16. Ions and Equilibrium;
       Acids and Bases
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Besides their usefulness as solvents, acids and bases are important as catalysts. Because of their small size, mobility, and charge, H+ and OH- ions from acids and bases can attack compounds in such a way as to make reactions occur more easily and faster. This is the key to their catalytic effectiveness.

If a substance provides a faster pathway for reaction but is regenerated again at the end of the process, it is a true catalyst. If catalysts are ions or molecules dissolved in the same solution as the reactants and products, they are known as homogeneous catalysts. This is the type of catalysis discussed in the postscript to this chapter.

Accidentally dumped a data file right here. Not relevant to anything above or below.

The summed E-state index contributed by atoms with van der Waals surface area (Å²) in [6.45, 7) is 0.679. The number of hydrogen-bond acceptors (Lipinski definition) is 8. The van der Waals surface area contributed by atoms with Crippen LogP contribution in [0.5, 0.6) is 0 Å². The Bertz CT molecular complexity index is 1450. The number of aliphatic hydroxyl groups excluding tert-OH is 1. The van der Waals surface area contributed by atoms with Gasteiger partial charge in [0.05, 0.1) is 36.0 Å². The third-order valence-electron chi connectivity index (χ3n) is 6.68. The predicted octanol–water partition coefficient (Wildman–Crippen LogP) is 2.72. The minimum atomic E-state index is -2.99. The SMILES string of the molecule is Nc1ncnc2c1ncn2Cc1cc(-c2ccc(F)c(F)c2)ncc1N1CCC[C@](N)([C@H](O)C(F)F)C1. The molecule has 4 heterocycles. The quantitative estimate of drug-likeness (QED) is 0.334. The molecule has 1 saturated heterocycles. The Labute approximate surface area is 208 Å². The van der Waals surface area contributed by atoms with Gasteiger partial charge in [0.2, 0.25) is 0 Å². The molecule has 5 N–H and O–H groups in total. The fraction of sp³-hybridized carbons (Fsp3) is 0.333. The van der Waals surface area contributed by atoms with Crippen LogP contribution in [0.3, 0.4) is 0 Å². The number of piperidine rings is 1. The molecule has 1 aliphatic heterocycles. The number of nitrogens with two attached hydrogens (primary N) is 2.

In Chapter 15 we saw examples of heterogeneous catalysts, in which the catalyst is a separate phase - a surface to which the gaseous or dissolved reactants diffuse and from which the products separate.

In either type of catalysis the principle is the same: A catalyst is a substance that accelerates a thermodynamically spontaneous reaction by providing an alternate mechanism, without itself being consumed by the overall reaction. It can participate in several steps of the process, as long as it is regenerated at the end.

Acids and bases are widely used homogeneous catalysts.

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